State Agencies Committee to Meet Jan. 30 in Mena on Queen Wilhelmina Delay

Work on Queen Wilhelmina Lodge atop Rich Mountain isn’t where it should be, according to state officials.

You might recall that Arkansas Business has reported on delays in the $7.4 million renovation and expansion of the Queen Wilhelmina Lodge in Mena.

The renovation has kept the lodge closed to visitors since March 2012. In early September, we reported that the Arkansas Department of Parks & Tourism had put the project's contractor, Wade Abernathy Inc. of Mount Ida, on notice and even called the company's performance bond, provided by Travelers Casualty & Surety Co. of America in Hartford, Conn.

By the middle of the month, Parks & Tourism had canceled its contract with Abernathy and was seeking a new contractor. At that point, about 40 percent of the work on the project remained, and Parks & Tourism had pushed the completion deadline from December to spring 2014.

Now, the Polk County Pulse is reporting that legislators are getting involved:

Multiple delays, a terminated contract, and a deep concern on its economic impact to the local region has spurred State Representative Nate Bell to request a meeting of the State Agencies and Governmental Affairs Committee regarding the $6.7 million remodel of Queen Wilhelmina Lodge atop Rich Mountain.

The two-day meeting will be held in Mena January 30 and 31, tentatively at 1:30 p.m. at Rich Mountain Community College. In his capacity, Bell is in the process of requesting leaders of Arkansas State Parks to appear before the committee and he will also request representatives from W.A.I. (Wade Abernathy, Inc.), the contractor firm that was terminated in August 2013, and representatives for the surety on the bond, Travelers Insurance to all appear before the committee. Testimony before the committee is expected on the first day with an on-site visit tentatively scheduled for the second day.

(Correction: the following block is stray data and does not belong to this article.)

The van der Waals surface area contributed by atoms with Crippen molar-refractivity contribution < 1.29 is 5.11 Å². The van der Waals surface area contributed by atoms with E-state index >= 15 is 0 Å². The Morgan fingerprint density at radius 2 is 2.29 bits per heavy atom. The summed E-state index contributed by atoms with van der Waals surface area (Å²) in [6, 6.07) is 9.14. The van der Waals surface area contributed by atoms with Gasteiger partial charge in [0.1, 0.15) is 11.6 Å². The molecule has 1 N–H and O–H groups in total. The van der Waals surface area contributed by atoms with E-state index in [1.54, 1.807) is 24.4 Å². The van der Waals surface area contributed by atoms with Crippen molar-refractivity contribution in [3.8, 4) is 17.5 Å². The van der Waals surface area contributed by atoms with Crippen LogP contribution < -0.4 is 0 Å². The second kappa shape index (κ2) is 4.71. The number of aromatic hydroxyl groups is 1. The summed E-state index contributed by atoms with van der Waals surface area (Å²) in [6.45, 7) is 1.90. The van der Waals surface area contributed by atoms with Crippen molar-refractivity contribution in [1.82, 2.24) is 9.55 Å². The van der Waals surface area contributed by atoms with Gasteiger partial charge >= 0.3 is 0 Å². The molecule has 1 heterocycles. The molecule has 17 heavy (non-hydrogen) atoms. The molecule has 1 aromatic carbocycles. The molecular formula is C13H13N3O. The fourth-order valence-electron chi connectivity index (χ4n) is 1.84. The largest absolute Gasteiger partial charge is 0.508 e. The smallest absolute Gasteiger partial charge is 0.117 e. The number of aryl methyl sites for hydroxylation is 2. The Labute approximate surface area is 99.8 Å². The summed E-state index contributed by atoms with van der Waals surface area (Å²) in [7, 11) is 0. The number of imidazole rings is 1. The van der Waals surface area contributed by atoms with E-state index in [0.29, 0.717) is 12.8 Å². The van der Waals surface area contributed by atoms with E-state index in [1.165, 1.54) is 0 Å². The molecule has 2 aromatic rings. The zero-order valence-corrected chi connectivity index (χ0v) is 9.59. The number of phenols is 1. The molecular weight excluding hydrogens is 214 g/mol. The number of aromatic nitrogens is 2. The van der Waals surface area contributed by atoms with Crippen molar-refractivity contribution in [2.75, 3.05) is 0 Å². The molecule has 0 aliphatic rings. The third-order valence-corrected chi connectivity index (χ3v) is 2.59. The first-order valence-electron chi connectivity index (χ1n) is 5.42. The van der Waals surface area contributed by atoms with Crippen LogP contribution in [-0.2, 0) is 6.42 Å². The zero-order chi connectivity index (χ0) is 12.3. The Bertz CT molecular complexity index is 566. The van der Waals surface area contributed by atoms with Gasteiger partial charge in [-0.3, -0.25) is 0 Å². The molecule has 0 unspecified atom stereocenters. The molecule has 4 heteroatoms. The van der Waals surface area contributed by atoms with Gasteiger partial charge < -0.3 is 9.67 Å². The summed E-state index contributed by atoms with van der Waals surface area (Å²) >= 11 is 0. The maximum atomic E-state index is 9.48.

Bell tells the Pulse that while he's no fan of holding committee meetings "all over the state," he thinks the project's delays justify the hearing.

"The project should have already had a positive economic impact to our region and to date has instead had a negative effect due to lost tourism revenue," he said. "There has to be some accountability and oversight."

Meanwhile, while Abernathy hasn't returned Arkansas Business calls for comment, the Pulse obtained a Travelers report on the delays. In short, Abernathy attributes construction delays to circumstances beyond its control, including an issue with mold that occurred before construction began.

You can read the full report here.

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